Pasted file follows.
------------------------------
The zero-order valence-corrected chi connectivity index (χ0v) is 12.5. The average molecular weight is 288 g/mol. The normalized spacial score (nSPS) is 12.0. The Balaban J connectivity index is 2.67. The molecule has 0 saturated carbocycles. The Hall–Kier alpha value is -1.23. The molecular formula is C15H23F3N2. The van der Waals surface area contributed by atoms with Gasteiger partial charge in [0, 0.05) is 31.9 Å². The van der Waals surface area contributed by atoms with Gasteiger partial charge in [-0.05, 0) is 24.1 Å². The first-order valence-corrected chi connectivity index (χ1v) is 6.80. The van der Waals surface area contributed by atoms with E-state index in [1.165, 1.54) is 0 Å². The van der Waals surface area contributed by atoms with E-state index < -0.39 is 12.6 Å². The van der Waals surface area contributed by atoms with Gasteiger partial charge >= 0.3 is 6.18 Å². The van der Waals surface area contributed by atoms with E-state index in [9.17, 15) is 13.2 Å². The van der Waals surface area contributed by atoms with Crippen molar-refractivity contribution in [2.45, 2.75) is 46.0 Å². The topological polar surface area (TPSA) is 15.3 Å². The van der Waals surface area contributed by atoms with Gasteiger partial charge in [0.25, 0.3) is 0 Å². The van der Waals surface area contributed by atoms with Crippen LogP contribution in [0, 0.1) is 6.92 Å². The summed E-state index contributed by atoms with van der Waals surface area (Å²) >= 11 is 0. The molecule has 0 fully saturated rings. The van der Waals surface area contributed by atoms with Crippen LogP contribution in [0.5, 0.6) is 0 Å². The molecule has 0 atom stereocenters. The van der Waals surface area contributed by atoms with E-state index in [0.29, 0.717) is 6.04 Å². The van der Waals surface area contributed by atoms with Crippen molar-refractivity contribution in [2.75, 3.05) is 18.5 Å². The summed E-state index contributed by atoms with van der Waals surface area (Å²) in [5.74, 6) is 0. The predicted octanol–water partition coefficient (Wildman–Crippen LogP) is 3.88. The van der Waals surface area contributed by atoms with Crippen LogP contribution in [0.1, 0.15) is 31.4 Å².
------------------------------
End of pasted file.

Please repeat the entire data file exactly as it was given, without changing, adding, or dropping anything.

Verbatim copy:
The zero-order valence-corrected chi connectivity index (χ0v) is 12.5. The average molecular weight is 288 g/mol. The normalized spacial score (nSPS) is 12.0. The Balaban J connectivity index is 2.67. The molecule has 0 saturated carbocycles. The Hall–Kier alpha value is -1.23. The molecular formula is C15H23F3N2. The van der Waals surface area contributed by atoms with Gasteiger partial charge in [0, 0.05) is 31.9 Å². The van der Waals surface area contributed by atoms with Gasteiger partial charge in [-0.05, 0) is 24.1 Å². The first-order valence-corrected chi connectivity index (χ1v) is 6.80. The van der Waals surface area contributed by atoms with E-state index in [1.165, 1.54) is 0 Å². The van der Waals surface area contributed by atoms with E-state index < -0.39 is 12.6 Å². The van der Waals surface area contributed by atoms with Gasteiger partial charge >= 0.3 is 6.18 Å². The van der Waals surface area contributed by atoms with E-state index in [9.17, 15) is 13.2 Å². The van der Waals surface area contributed by atoms with Crippen molar-refractivity contribution in [2.45, 2.75) is 46.0 Å². The topological polar surface area (TPSA) is 15.3 Å². The van der Waals surface area contributed by atoms with Gasteiger partial charge in [0.25, 0.3) is 0 Å². The van der Waals surface area contributed by atoms with Crippen LogP contribution in [0, 0.1) is 6.92 Å². The summed E-state index contributed by atoms with van der Waals surface area (Å²) >= 11 is 0. The molecule has 0 fully saturated rings. The van der Waals surface area contributed by atoms with Crippen LogP contribution in [0.5, 0.6) is 0 Å². The molecule has 0 atom stereocenters. The van der Waals surface area contributed by atoms with E-state index in [0.29, 0.717) is 6.04 Å². The van der Waals surface area contributed by atoms with Crippen molar-refractivity contribution in [2.75, 3.05) is 18.5 Å². The summed E-state index contributed by atoms with van der Waals surface area (Å²) in [5.74, 6) is 0. The predicted octanol–water partition coefficient (Wildman–Crippen LogP) is 3.88. The van der Waals surface area contributed by atoms with Crippen LogP contribution in [0.1, 0.15) is 31.4 Å².